Can you boot into 'recovery mode' from grub? Alternatively, edit the grub kernel options and add the word single to the end and boot. You should end up with a root shell from which you can run various tools to check and repair your disk.

    resetting the "VM machine" did solve my problem (case - Ubuntu was running on Virtual Box)

  • HBruijn

    HBruijn Correct answer

    6 years ago

    The default behaviour for most Linux file systems is to safeguard your data. When the kernel detects an error in the storage subsystem it will make the filesystem read-only to prevent (further) data corruption.

    You can tune this somewhat with the mount option errors={continue|remount-ro|panic} which are documented in the system manual (man mount).

    When your root file-system encounters such an error, most of the time the error won't be recorded in your log-files, as they will now be read-only too. Fortunately since it is a kernel action the original error message is recorded in memory first, in the kernel ring buffer. Unless already flushed from memory you can display the contents of the ring buffer with the dmesg command. .

    Most real hard disks support SMART and you can use smartctl to try and diagnose the disk health.

    Depending on the error messages, you could decide it is still safe to use file-system and return it read-write condition with mount -o remount,rw /

    In general though, disk errors are a precursor to complete disk failure. Now is the time to create a back-up of your data or to confirm the status of your existing back-ups.

    yes I have the backup data. Couold you please look at my question again? I found something in dmesg and made small edit in my question.

    Typically I would expect those ext4 errors to be surrounded with errors related to IO or the device as most likely the problem is not the filesystem as such, but the underlying disk. See for instance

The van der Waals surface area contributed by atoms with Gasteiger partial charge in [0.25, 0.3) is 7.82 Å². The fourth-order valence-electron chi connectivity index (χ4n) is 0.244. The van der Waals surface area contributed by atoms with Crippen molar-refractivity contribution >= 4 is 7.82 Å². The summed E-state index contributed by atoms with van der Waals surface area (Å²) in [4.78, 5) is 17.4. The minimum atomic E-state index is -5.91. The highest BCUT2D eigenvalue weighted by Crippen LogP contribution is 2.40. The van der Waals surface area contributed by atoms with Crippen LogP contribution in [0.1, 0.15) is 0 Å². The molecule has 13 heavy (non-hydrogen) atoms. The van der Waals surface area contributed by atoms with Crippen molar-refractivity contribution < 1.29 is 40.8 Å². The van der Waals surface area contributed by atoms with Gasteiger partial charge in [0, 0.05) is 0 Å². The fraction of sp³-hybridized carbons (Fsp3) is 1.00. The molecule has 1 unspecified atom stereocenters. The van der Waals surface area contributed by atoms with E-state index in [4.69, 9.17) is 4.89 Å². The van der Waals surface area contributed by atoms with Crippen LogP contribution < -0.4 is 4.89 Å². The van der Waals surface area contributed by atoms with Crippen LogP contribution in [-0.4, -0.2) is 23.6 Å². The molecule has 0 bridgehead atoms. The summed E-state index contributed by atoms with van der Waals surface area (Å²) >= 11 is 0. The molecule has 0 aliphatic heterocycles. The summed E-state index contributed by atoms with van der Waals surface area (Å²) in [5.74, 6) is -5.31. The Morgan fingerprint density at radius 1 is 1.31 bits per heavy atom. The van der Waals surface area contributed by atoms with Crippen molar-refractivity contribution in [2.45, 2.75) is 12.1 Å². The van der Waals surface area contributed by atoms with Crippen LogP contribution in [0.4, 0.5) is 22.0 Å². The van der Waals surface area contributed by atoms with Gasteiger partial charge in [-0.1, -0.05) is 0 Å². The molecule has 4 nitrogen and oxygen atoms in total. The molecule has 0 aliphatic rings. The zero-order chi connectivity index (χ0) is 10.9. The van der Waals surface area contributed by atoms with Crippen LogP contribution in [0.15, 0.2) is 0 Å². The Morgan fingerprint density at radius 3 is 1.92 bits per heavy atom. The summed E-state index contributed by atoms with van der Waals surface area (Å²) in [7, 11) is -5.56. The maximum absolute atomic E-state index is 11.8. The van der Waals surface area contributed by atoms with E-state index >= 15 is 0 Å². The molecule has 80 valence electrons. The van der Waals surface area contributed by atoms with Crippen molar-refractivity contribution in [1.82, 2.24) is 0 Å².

One more question. Could it be because of mounted partions (SAN/NAS storage)? I have them of course in my fstab file defined.

    In my experience only the filesystem which suffered the IO errors gets mounted read-only, neither the other partitions nor remote shares shouldn't get remounted read-only.

    We did mount -o remount,rw / and then did chmod to the file which worked for us. when done with changes do a mount -o remount,ro / to take the file system back to read-only.

    In my case, I found that an invalid `fstab` can prevent the kernel from mounting the drive as `rw`. I built my system from scratch, and `dmesg` helped me figure out that I typed in the wrong UUID in the fstab.

    I saw this after an OS upgrade (14.04.4 -> 16.04.1) where something in the upgrade changed the UUID of the partition my root was stored on. I wasn't able to do the `mount -o remount,rw /` because it couldn't find the correct UUID to mount. However, I was able to do `mount -o remount,rw /dev/sdf1 /`, after determining from 'lsblk' that my root was actually mounted on /dev/sdf1. Then I could update my /etc/fstab with the correct UUID found by running `blkid`. Then everything was back to normal.

    If `mount -o remount,rw /` refuses to work with error `mount point not mounted or bad option`, a `sudo fsck /dev/rootpartition` followed by `sudo reboot` may do the trick.

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Content dated before 6/26/2020 9:53 AM